If you are just beginning the search, consider asking neighbors, friends or family who has worked with someone recently. There is nothing more valuable than a reference when you have seen the good work close up.Interview in Person
A reputable firm will come to visit the property before delivering a price. In some firms, the owner of the business does the project estimating and will therefore make the trip; other firms may choose to send one of their professional estimators. The only person who will do the estimating for Maverick Painting
is the owner, Jamie Waller.Learn everything you can about the painter and his business.
How long have they been in the painting business? This is not the same question as "How long have you been painting?" You should ask both questions and know the answers. Someone who used to be an estimator may not have picked up a brush until recently. How did they learn how to paint? What is the quality level of their results? Someone who is self-taught likely does not approach the work in the same way as someone with 10 years in a painting experience. Maverick Painting’s owner Jamie started painting 20 years ago.
Don't forget to verify insurance.
If someone is hurt on your property, your insurance will have to cover any expenses; if they become disabled, it can become very expensive. What if an inexperienced individual uses a heat gun and starts a fire? Always request a copy of their insurance certificate and be sure to review it. This is best done at the interviewing stage.
Check out their transportation.Make it a point to see their transportation. Is it a company truck, clean and well maintained? This will tell you the company takes pride in their reputation. If their truck is covered in paint, should you be concerned that they won’t protect your home from spills? If they don’t take care of their own property can you be sure they will take care of yours?
Ask for Referrals
If the painter you are considering hasn't come to you by way of word of mouth, ask them for personal referrals
. The key question is: "Would you hire this person again?" You will also want to avoid these common mistakes:
- Referrals that are five years old, or older. Ask for a reference from the last job they completed or the job they are currently working on.
- Questions that don't get at what matters most to you. If you are a stickler for details, like sharp lines and spit-spot clean-up each evening, ask questions that will get at the painter's approach to them. Some referrals may be willing to have you visit the job site and look for yourself.
- Going with one positive report. A good painter should be able to deliver at least two or three referrals.
- Asking close ended questions. If the person volunteered to be a referral, they are unlikely to say anything negative. If you ask questions that need a "yes" or "no" answer, know that may be all you will get. Ask open ended questions like, "What can you tell me about the end result?" or "When you came home at the end of the day, describe the room.”If you anticipate needing surfaces sanded, ask the reference if they had sanding done and if the area was sealed off before they started sanding.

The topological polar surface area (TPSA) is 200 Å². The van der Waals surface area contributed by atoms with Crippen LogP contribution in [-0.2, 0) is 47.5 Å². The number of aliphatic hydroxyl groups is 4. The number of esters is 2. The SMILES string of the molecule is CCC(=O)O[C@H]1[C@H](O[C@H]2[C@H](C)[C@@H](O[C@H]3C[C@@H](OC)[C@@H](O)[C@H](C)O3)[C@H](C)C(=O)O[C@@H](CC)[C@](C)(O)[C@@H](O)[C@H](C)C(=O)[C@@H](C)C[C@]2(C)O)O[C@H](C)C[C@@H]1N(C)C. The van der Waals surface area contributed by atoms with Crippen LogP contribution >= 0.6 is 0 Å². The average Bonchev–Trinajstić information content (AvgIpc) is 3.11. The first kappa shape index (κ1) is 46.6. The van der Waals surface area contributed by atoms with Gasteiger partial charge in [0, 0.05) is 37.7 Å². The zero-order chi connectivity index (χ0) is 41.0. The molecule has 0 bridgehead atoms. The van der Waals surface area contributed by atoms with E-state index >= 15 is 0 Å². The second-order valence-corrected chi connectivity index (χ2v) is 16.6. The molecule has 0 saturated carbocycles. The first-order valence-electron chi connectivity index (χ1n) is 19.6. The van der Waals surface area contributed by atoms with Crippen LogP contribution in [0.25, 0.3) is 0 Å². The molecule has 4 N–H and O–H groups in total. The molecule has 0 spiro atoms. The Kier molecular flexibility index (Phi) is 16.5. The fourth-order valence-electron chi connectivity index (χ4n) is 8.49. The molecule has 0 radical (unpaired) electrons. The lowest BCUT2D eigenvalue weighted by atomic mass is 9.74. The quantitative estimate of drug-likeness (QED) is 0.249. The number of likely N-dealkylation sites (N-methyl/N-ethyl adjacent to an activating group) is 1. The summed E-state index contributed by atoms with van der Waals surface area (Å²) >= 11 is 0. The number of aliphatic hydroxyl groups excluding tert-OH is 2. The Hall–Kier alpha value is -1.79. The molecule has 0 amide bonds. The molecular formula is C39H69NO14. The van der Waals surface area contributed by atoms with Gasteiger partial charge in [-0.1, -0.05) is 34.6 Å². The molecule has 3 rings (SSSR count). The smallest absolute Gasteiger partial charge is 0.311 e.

- Not asking about the money. Some people may feel uncomfortable asking about money, or what someone else paid, but you don't have to ask "How much did you pay?" to get the information you need. Ask if they paid the price that was listed on the original bid. The answer may be "yes" or "no" but the important information comes from asking "Why was it different?"
- Only asking about the money. As important as cost is in your decision making, time should also be a major consideration. How long did the project take? How did the time or number of days of actual painting compare to the original estimate?
Compare the Estimates
Not all painting contractors are the same and neither are their estimates.Some contractors use a generic, fill in the blank form. How much consideration is given to your proposal if it is not prepared specifically for your home? Some painters just write down a price on the back of a business card.
A proposal should state the following ~
* How many coats (some contractors only quote 1 coat and charge extra for any additional coats)
* Will they prime the surface first
* What type and brand of paint will be used
* What is the warranty for the paint and for the application
* How will surfaces be protected
* How many people will be working on the jobsite
* How long will it take to complete
* What type of preparation will be done prior to painting
* Will they dig a trench around foundation of house
* Will they patch any holes or repair wood and stucco prior to painting
Will they provide and apply sample colors
Don’t just compare prices; make sure the items listed on each bid are similar.
The Internet can be a tremendous resource for you as you search and compare your options. Find out what you can about the firm before you ask for a bid. Perhaps you may want to join a word-of-mouth reference site like AngiesList.com
, or maybe a general search on a popular Internet search engine would yield some helpful information. Chances are if they are a reputable company, they will have a website with a photo gallery of REAL work performed. Unfortunately most contractors use stock photos on their websites. Maverick Painting posts photos of current projects weekly on their website
pages. Checking Yelp
is a good start, but keep in mind, that business owners can pay Yelp to allow them to post fake reviews. If a business has an extraordinary amount of glowing reviews, it's probably too good to be true.Call Maverick Painting for a free estimate ~ 760-274-3373